Beating the Market is Hard. Especially in 2023

With the first half of 2023 nearly in the books, the median S&P 500 stock is trailing the year-to-date index return by a staggering 12.4%. Should that hold, it’ll be the worst relative performance since the Dotcom era, when the median stock underperformed the index by 22% in both 1998 and 1999.

It’s a disappointing turn of events for stock-pickers. Last year, their job was the easiest it’d been in more than a decade, as 59% of stocks did better than the headline index, and the median stock outperformed by 5%. The underlying strength was evident when comparing the equal weight S&P 500 to the market cap weighted index – that ratio rose steadily to multi-year highs.

That ratio has reversed sharply in 2023, and now sits near its lows.

Just 27% of S&P 500 constituents are doing better than the benchmark’s 13% gain this year. That’s on par with 1998, the most lopsided year of the last 3 decades.

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To be clear, it’s quite normal for most stocks to underperform. An analysis of historical returns shows that a small minority of stocks make up the vast majority of long-term market performance. That’s a big reason why most investors underperform their benchmarks – picking stocks puts you at a statistical disadvantage. Investors with long-term time horizons must spend all their time looking for companies that will end up on the so-called ‘fat tails’ of the distribution curve – and a failure to find and own those companies will inevitably lead to underperformance.

So if the odds are stacked against us, why bother picking stocks at all? Because investors that do manage to find the fat tails are rewarded handsomely. The S&P 500 rose a healthy 26% in 1998. Seventy of its members, though, rose more than 60% that year, and 17 of them doubled.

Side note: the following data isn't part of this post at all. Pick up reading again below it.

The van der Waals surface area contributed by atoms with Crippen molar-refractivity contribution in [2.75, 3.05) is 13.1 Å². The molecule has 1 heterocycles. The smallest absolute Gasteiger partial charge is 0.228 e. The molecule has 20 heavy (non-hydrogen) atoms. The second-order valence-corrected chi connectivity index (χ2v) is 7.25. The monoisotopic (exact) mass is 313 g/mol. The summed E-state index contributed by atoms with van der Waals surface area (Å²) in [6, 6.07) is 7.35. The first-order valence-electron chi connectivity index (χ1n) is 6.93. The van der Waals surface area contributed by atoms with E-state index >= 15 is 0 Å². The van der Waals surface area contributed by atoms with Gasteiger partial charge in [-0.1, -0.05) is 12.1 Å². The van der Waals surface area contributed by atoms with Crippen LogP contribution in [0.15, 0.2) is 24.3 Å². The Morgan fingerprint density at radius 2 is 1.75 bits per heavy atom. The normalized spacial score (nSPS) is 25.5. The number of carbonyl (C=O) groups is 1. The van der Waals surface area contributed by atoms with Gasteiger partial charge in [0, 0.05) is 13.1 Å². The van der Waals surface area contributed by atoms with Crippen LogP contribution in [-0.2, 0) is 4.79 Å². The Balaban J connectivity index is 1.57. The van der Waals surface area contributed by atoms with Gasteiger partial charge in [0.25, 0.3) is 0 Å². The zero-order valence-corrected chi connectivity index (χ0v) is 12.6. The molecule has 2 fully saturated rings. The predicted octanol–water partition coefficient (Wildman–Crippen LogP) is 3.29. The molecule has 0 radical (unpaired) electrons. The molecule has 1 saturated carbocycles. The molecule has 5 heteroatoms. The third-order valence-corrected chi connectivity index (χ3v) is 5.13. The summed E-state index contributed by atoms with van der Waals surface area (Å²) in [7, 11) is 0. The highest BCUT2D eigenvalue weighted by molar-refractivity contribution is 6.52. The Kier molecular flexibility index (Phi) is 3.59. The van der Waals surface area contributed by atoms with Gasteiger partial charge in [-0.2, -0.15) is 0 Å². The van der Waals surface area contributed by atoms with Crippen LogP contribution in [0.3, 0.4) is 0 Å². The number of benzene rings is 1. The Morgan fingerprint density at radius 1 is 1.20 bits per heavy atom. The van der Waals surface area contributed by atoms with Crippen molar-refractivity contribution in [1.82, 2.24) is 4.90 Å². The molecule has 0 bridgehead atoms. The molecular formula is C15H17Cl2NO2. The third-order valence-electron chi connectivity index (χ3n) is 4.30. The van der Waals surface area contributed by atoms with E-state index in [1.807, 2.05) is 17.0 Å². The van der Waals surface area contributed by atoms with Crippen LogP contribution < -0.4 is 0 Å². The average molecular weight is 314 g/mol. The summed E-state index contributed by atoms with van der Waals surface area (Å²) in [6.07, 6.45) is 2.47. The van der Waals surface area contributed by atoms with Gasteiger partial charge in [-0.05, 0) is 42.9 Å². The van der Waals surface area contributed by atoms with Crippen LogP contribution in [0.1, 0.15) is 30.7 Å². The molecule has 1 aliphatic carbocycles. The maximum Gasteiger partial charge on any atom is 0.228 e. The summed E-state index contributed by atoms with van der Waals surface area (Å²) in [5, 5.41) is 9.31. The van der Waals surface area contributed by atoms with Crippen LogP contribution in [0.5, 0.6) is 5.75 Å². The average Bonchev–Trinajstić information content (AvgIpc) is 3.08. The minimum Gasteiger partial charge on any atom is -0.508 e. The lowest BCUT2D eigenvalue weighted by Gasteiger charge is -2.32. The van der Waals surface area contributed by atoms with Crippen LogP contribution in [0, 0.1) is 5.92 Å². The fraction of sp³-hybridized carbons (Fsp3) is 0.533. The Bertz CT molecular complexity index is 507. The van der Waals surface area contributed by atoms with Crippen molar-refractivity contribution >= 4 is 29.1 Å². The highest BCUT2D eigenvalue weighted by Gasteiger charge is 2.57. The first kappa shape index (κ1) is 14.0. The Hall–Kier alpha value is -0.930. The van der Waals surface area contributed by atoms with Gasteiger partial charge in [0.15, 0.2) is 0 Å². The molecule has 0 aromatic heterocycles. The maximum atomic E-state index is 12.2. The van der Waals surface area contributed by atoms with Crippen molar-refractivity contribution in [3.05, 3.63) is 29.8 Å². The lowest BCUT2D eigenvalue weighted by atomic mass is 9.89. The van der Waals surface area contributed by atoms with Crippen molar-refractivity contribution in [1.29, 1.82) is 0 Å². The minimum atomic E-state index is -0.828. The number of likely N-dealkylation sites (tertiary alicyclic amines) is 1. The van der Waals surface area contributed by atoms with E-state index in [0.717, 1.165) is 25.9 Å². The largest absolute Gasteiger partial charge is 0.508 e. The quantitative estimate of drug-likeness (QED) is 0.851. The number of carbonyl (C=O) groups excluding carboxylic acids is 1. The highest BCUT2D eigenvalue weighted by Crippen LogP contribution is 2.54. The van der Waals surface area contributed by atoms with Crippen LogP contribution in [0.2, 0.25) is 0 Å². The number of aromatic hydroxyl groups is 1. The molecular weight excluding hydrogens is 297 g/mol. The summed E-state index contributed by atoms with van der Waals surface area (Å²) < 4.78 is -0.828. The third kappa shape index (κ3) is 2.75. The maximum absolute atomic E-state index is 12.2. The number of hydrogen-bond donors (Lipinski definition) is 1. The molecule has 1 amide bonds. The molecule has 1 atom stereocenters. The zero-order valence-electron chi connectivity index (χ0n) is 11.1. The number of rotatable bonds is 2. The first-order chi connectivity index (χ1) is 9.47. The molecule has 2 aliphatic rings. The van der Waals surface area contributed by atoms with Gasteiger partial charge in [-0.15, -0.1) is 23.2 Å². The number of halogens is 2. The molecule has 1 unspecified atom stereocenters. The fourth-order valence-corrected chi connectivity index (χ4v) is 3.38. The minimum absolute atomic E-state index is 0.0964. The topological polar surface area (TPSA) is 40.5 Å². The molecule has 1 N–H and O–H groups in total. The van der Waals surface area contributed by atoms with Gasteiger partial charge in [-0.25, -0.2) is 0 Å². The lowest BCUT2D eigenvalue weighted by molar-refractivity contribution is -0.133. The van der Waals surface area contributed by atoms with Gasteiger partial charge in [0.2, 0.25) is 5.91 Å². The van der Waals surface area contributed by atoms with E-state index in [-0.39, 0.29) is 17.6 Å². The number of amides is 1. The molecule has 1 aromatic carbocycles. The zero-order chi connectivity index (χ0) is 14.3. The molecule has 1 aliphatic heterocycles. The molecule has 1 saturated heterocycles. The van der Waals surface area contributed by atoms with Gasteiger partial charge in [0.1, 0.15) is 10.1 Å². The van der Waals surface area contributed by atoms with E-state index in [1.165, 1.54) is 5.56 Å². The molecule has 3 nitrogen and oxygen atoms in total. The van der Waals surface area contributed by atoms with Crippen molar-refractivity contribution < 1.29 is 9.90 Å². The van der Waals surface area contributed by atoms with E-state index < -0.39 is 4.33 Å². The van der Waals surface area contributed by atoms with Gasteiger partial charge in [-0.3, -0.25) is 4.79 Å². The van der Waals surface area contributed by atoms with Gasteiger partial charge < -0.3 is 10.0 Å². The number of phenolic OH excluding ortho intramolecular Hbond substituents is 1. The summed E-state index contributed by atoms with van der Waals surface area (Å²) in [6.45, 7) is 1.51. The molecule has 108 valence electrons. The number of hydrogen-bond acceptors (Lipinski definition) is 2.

In 1999, things were even more extreme. The S&P 500 rose another 20%, still double the long-term average for the index. But the top decile rose 3 times as much, and 30 stocks gained 100% or more.

This year, the fat tails are once again skewing index returns, but they’re doing it in a different way than they did in the late 1990s. Look how much shorter the list of big winners is this time around.

So what’s the deal? How are so many stocks trailing if the fat tails aren’t really even that fat? Well, there are two ways a stock can skew index returns.

1. Delivering outsized performance


2. Having a large weight in the index

In other words, blame the mega caps.

Even though there aren’t a great number of stocks sitting on the outer edge of the distribution curve that have jumped 80%, 90%, or 100%, the largest stocks (Apple, Microsoft, Alphabet, Amazon, NVIDIA, Tesla, and Meta) have all seen big gains.

Those 7 companies account for a quarter of the entire S&P 500 and can be thanked for pushing the index to new 52-week highs earlier this month. Meanwhile the equally-weighted index is meandering along without a trend.

Does that mean it’s time to bet against the index rally, since so few stocks are participating? Perhaps. But recent history is proof that narrow leadership can last for years at a time, through both bull and bear markets. Information Technology – the largest sector and home to behemoths Apple, Microsoft, and NVIDIA – has dominated returns over the last 4.5 years.

Since the end of 2018, every other sector has underperformed. Not just underperformed Tech – the 10 other sectors have all lagged the S&P 500 index.

Beating the market is hard.

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